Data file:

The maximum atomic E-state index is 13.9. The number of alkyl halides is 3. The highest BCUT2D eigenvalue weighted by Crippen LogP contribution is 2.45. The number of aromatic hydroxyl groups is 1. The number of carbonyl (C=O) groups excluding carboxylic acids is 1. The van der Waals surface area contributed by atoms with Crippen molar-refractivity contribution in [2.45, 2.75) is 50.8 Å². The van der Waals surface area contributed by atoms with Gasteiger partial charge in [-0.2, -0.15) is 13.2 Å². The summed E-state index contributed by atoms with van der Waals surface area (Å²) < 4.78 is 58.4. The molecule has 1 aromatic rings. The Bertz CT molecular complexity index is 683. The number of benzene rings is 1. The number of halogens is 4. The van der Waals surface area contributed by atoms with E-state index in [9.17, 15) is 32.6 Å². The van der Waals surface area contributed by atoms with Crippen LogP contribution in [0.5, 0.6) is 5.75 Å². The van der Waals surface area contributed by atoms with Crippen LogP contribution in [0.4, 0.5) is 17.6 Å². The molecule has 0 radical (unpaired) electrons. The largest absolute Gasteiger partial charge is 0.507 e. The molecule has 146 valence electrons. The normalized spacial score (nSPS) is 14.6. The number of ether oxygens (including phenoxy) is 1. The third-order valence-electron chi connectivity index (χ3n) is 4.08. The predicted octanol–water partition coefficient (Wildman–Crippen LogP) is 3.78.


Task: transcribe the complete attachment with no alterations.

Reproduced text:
The maximum atomic E-state index is 13.9. The number of alkyl halides is 3. The highest BCUT2D eigenvalue weighted by Crippen LogP contribution is 2.45. The number of aromatic hydroxyl groups is 1. The number of carbonyl (C=O) groups excluding carboxylic acids is 1. The van der Waals surface area contributed by atoms with Crippen molar-refractivity contribution in [2.45, 2.75) is 50.8 Å². The van der Waals surface area contributed by atoms with Gasteiger partial charge in [-0.2, -0.15) is 13.2 Å². The summed E-state index contributed by atoms with van der Waals surface area (Å²) < 4.78 is 58.4. The molecule has 1 aromatic rings. The Bertz CT molecular complexity index is 683. The number of benzene rings is 1. The number of halogens is 4. The van der Waals surface area contributed by atoms with E-state index in [9.17, 15) is 32.6 Å². The van der Waals surface area contributed by atoms with Crippen LogP contribution in [0.5, 0.6) is 5.75 Å². The van der Waals surface area contributed by atoms with Crippen LogP contribution in [0.4, 0.5) is 17.6 Å². The molecule has 0 radical (unpaired) electrons. The largest absolute Gasteiger partial charge is 0.507 e. The molecule has 146 valence electrons. The normalized spacial score (nSPS) is 14.6. The number of ether oxygens (including phenoxy) is 1. The third-order valence-electron chi connectivity index (χ3n) is 4.08. The predicted octanol–water partition coefficient (Wildman–Crippen LogP) is 3.78.